2. Reason abstractly, reflectively, and quantitatively with attention to units, constructing viable arguments and proofs, and critiquing the reasoning of others; represent and model generalizations using mathematics; recognize structure and express regularity in patterns of mathematical reasoning; use multiple representations to model and describe mathematics; and utilize appropriate mathematical vocabulary and symbols to communicate mathematical ideas to others.
    3. Formulate, represent, analyze, and interpret mathematical models derived from real-world contexts or mathematical problems.
    4. Organize mathematical thinking and use the language of mathematics to express ideas precisely, both orally and in writing to multiple audiences.
    5. Demonstrate the interconnectedness of mathematical ideas and how they build on one another and recognize and apply mathematical connections among mathematical ideas and across various content areas and real-world contexts.
    6. Model how the development of mathematical understanding within and among mathematical domains intersects with the mathematical practices of problem solving, reasoning, communicating, connecting, and representing.
  2. Content Pedagogy: Effective teachers of secondary mathematics apply knowledge of curriculum standards for mathematics and their relationship to student learning within and across mathematical domains. They incorporate research-based mathematical experiences and include multiple instructional strategies and mathematics-specific technological tools in their teaching to develop all students’ mathematical understanding and proficiency. They provide students with opportunities to do mathematics – talking about it and connecting it to both theoretical and real-world contexts. They plan, select, implement, interpret, and use formative and summative assessments for monitoring student learning, measuring student mathematical understanding, and informing practice.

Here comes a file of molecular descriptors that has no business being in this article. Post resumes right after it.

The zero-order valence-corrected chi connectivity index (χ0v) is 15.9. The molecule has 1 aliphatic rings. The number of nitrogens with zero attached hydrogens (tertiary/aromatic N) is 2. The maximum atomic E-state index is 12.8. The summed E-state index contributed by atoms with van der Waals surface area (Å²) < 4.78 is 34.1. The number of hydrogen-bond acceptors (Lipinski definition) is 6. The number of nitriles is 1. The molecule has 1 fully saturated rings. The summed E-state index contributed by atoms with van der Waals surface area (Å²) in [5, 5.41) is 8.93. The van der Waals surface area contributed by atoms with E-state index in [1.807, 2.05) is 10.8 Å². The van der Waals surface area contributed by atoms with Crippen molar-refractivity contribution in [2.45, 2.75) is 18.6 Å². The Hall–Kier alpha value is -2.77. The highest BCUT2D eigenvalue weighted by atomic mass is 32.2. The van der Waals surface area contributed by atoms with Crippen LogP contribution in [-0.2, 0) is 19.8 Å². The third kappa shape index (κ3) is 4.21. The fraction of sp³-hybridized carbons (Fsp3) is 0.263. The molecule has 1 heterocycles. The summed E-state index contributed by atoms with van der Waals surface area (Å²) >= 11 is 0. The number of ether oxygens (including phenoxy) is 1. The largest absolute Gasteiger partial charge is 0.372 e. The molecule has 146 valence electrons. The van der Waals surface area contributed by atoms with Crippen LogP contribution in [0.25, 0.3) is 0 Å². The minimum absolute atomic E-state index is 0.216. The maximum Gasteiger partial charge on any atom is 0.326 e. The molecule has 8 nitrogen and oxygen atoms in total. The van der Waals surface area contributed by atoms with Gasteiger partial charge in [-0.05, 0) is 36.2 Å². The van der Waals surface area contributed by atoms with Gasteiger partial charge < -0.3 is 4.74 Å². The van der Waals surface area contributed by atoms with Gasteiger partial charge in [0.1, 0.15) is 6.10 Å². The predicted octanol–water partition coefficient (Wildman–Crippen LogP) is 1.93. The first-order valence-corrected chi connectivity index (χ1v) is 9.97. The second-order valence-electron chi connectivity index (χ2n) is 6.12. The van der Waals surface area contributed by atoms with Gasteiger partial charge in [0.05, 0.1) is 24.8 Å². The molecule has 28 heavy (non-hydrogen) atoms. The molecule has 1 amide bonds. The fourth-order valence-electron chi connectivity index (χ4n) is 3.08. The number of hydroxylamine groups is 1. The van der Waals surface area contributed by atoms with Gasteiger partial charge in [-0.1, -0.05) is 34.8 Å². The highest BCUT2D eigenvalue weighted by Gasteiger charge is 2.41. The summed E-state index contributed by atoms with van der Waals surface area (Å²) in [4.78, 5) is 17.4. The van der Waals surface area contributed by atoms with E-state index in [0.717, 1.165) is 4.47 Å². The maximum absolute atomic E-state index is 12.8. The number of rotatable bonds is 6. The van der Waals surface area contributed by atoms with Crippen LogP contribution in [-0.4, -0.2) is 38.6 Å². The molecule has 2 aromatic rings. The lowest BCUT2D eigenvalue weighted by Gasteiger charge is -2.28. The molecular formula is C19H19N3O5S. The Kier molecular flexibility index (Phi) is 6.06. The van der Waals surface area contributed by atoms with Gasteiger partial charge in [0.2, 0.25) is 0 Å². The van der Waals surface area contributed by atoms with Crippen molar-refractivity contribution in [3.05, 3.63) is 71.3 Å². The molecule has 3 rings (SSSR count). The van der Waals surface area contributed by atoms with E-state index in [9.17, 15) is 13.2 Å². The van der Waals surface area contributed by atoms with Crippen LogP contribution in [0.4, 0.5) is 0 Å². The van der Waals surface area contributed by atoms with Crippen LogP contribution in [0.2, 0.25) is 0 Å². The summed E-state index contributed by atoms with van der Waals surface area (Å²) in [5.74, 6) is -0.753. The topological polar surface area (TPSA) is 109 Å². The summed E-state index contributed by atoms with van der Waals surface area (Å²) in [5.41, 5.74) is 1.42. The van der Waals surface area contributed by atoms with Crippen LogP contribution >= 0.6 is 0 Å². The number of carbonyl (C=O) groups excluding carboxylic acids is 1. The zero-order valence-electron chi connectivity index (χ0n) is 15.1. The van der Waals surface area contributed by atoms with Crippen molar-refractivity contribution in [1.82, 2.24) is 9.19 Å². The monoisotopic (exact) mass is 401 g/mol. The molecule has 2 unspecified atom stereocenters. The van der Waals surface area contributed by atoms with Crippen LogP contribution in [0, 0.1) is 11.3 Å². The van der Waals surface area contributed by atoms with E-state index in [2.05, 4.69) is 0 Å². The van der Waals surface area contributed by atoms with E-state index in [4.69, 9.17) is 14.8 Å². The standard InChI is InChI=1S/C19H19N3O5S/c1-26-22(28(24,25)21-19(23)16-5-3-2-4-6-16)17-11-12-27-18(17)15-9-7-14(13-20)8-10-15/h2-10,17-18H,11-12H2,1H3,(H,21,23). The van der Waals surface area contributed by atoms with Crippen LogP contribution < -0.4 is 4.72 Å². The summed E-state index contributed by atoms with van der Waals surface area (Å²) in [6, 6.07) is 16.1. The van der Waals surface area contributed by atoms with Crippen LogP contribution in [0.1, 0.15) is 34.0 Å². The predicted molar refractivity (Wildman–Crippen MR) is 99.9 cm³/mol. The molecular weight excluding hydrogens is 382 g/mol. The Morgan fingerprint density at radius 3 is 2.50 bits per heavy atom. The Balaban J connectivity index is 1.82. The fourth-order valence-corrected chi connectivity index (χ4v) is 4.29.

1. Apply knowledge of curriculum standards for secondary mathematics and their relationship to student learning within and across mathematical domains.
    2. Analyze and consider research in planning for and leading students in rich mathematical learning experiences.
    3. Plan lessons and units that incorporate a variety of strategies, differentiated instruction for diverse populations, and mathematics-specific and instructional technologies in building all students’ conceptual understanding and procedural proficiency.
    4. Provide students with opportunities to communicate about mathematics and make connections among mathematics, other content areas, everyday life, and the workplace.
    5. Implement techniques related to student engagement and communication including selecting high quality tasks, guiding mathematical discussions, identifying key mathematical ideas, identifying and addressing student misconceptions, and employing a range of questioning strategies.
    6. Plan, select, implement, interpret, and use formative and summative assessments to inform instruction by reflecting on mathematical proficiencies essential for all students.
    7. Monitor students’ progress, make instructional decisions, and measure students’ mathematical understanding and ability using formative and summative assessments.
  3. Mathematical Learning Environment: Effective teachers of secondary mathematics exhibit knowledge of adolescent learning, development, and behavior. They use this knowledge to plan and create sequential learning opportunities grounded in mathematics education research where students are actively engaged in the mathematics they are learning and building from prior knowledge and skills. They demonstrate a positive disposition toward mathematical practices and learning, include culturally relevant perspectives in teaching, and demonstrate equitable and ethical treatment of and high expectations for all students. They use instructional tools such as manipulatives, digital tools, and virtual resources to enhance learning while recognizing the possible limitations of such tools.
    1. Exhibit knowledge of adolescent learning, development, and behavior and demonstrate a positive disposition toward mathematical processes and learning.
    2. Plan and create developmentally appropriate, sequential, and challenging learning opportunities grounded in mathematics education research in which students are actively engaged in building new knowledge from prior knowledge and experiences.